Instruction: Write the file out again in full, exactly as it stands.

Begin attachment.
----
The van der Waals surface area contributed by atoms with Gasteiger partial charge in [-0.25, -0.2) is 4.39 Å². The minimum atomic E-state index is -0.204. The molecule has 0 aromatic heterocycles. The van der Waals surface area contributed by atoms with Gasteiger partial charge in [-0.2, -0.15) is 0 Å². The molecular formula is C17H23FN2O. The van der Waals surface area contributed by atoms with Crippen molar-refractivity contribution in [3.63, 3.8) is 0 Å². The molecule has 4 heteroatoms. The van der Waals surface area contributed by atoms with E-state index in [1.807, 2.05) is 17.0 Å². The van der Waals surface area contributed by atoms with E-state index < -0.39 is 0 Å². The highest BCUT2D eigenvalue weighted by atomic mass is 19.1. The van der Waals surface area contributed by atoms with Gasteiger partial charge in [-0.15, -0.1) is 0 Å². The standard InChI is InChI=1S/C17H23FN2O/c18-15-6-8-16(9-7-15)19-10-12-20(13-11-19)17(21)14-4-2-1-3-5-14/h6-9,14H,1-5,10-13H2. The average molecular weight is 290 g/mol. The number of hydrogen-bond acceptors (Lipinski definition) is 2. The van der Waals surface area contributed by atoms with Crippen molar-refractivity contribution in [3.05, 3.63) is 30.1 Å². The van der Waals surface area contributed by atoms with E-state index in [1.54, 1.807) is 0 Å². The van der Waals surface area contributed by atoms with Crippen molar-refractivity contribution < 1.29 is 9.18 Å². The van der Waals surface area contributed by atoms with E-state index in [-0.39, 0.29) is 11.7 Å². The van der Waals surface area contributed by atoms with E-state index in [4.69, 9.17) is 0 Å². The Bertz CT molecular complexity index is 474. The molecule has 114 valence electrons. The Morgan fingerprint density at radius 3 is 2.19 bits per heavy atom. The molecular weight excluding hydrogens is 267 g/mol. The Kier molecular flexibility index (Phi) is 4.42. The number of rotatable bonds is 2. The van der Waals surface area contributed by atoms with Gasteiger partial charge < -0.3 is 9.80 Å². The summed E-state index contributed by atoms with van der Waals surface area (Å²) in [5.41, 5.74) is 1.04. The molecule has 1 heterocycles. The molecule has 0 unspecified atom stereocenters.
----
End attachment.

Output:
The van der Waals surface area contributed by atoms with Gasteiger partial charge in [-0.25, -0.2) is 4.39 Å². The minimum atomic E-state index is -0.204. The molecule has 0 aromatic heterocycles. The van der Waals surface area contributed by atoms with Gasteiger partial charge in [-0.2, -0.15) is 0 Å². The molecular formula is C17H23FN2O. The van der Waals surface area contributed by atoms with Crippen molar-refractivity contribution in [3.63, 3.8) is 0 Å². The molecule has 4 heteroatoms. The van der Waals surface area contributed by atoms with E-state index in [1.807, 2.05) is 17.0 Å². The van der Waals surface area contributed by atoms with E-state index < -0.39 is 0 Å². The highest BCUT2D eigenvalue weighted by atomic mass is 19.1. The van der Waals surface area contributed by atoms with Gasteiger partial charge in [-0.15, -0.1) is 0 Å². The standard InChI is InChI=1S/C17H23FN2O/c18-15-6-8-16(9-7-15)19-10-12-20(13-11-19)17(21)14-4-2-1-3-5-14/h6-9,14H,1-5,10-13H2. The average molecular weight is 290 g/mol. The number of hydrogen-bond acceptors (Lipinski definition) is 2. The van der Waals surface area contributed by atoms with Crippen molar-refractivity contribution in [3.05, 3.63) is 30.1 Å². The van der Waals surface area contributed by atoms with E-state index in [1.54, 1.807) is 0 Å². The van der Waals surface area contributed by atoms with Crippen molar-refractivity contribution < 1.29 is 9.18 Å². The van der Waals surface area contributed by atoms with E-state index in [-0.39, 0.29) is 11.7 Å². The van der Waals surface area contributed by atoms with E-state index in [4.69, 9.17) is 0 Å². The Bertz CT molecular complexity index is 474. The molecule has 114 valence electrons. The Morgan fingerprint density at radius 3 is 2.19 bits per heavy atom. The molecular weight excluding hydrogens is 267 g/mol. The Kier molecular flexibility index (Phi) is 4.42. The number of rotatable bonds is 2. The van der Waals surface area contributed by atoms with Gasteiger partial charge < -0.3 is 9.80 Å². The summed E-state index contributed by atoms with van der Waals surface area (Å²) in [5.41, 5.74) is 1.04. The molecule has 1 heterocycles. The molecule has 0 unspecified atom stereocenters.